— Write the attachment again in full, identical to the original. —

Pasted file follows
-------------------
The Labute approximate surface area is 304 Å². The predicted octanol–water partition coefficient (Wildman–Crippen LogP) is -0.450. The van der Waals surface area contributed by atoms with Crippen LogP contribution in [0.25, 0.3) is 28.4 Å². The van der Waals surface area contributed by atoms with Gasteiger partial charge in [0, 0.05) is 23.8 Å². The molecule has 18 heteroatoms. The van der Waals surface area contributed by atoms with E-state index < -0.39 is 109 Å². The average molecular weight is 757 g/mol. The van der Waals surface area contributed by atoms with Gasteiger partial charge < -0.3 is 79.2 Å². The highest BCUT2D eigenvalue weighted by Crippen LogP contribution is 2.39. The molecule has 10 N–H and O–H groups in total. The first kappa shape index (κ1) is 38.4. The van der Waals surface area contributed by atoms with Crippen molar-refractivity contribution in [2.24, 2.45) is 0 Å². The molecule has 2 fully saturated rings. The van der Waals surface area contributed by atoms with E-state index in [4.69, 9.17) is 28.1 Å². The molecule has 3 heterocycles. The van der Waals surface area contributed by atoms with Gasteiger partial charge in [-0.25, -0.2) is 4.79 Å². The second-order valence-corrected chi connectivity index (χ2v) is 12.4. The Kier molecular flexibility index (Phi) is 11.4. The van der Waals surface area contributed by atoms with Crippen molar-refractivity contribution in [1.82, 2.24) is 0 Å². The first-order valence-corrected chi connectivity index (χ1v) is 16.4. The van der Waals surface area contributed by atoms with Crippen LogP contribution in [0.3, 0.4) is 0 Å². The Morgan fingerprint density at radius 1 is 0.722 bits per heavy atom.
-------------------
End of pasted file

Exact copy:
The Labute approximate surface area is 304 Å². The predicted octanol–water partition coefficient (Wildman–Crippen LogP) is -0.450. The van der Waals surface area contributed by atoms with Crippen LogP contribution in [0.25, 0.3) is 28.4 Å². The van der Waals surface area contributed by atoms with Gasteiger partial charge in [0, 0.05) is 23.8 Å². The molecule has 18 heteroatoms. The van der Waals surface area contributed by atoms with E-state index < -0.39 is 109 Å². The average molecular weight is 757 g/mol. The van der Waals surface area contributed by atoms with Gasteiger partial charge < -0.3 is 79.2 Å². The highest BCUT2D eigenvalue weighted by Crippen LogP contribution is 2.39. The molecule has 10 N–H and O–H groups in total. The first kappa shape index (κ1) is 38.4. The van der Waals surface area contributed by atoms with Crippen molar-refractivity contribution in [2.24, 2.45) is 0 Å². The molecule has 2 fully saturated rings. The van der Waals surface area contributed by atoms with E-state index in [4.69, 9.17) is 28.1 Å². The molecule has 3 heterocycles. The van der Waals surface area contributed by atoms with Gasteiger partial charge in [-0.25, -0.2) is 4.79 Å². The second-order valence-corrected chi connectivity index (χ2v) is 12.4. The Kier molecular flexibility index (Phi) is 11.4. The van der Waals surface area contributed by atoms with Crippen molar-refractivity contribution in [1.82, 2.24) is 0 Å². The first-order valence-corrected chi connectivity index (χ1v) is 16.4. The van der Waals surface area contributed by atoms with Crippen LogP contribution in [0.3, 0.4) is 0 Å². The Morgan fingerprint density at radius 1 is 0.722 bits per heavy atom.